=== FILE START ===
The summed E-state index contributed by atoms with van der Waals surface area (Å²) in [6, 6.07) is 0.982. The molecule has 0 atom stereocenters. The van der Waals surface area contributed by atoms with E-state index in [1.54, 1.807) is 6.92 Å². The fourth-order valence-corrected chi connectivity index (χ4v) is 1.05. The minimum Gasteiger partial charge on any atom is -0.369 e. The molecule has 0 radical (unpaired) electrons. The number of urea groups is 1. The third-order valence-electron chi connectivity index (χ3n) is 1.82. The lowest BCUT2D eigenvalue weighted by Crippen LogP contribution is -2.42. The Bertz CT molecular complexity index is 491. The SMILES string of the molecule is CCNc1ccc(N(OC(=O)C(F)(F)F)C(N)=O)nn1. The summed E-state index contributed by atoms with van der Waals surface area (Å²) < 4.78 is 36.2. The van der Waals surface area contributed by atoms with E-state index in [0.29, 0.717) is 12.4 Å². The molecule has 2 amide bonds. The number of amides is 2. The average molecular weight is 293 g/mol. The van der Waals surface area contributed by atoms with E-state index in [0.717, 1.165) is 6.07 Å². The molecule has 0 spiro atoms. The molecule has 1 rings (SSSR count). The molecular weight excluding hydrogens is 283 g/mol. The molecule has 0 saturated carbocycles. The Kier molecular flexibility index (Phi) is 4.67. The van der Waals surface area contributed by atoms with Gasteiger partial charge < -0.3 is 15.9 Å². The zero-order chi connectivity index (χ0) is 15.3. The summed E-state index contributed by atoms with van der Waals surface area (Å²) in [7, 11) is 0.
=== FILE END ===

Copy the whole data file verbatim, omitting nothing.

The summed E-state index contributed by atoms with van der Waals surface area (Å²) in [6, 6.07) is 0.982. The molecule has 0 atom stereocenters. The van der Waals surface area contributed by atoms with E-state index in [1.54, 1.807) is 6.92 Å². The fourth-order valence-corrected chi connectivity index (χ4v) is 1.05. The minimum Gasteiger partial charge on any atom is -0.369 e. The molecule has 0 radical (unpaired) electrons. The number of urea groups is 1. The third-order valence-electron chi connectivity index (χ3n) is 1.82. The lowest BCUT2D eigenvalue weighted by Crippen LogP contribution is -2.42. The Bertz CT molecular complexity index is 491. The SMILES string of the molecule is CCNc1ccc(N(OC(=O)C(F)(F)F)C(N)=O)nn1. The summed E-state index contributed by atoms with van der Waals surface area (Å²) < 4.78 is 36.2. The van der Waals surface area contributed by atoms with E-state index in [0.29, 0.717) is 12.4 Å². The molecule has 2 amide bonds. The number of amides is 2. The average molecular weight is 293 g/mol. The van der Waals surface area contributed by atoms with E-state index in [0.717, 1.165) is 6.07 Å². The molecule has 0 spiro atoms. The molecule has 1 rings (SSSR count). The molecular weight excluding hydrogens is 283 g/mol. The molecule has 0 saturated carbocycles. The Kier molecular flexibility index (Phi) is 4.67. The van der Waals surface area contributed by atoms with Gasteiger partial charge < -0.3 is 15.9 Å². The zero-order chi connectivity index (χ0) is 15.3. The summed E-state index contributed by atoms with van der Waals surface area (Å²) in [7, 11) is 0.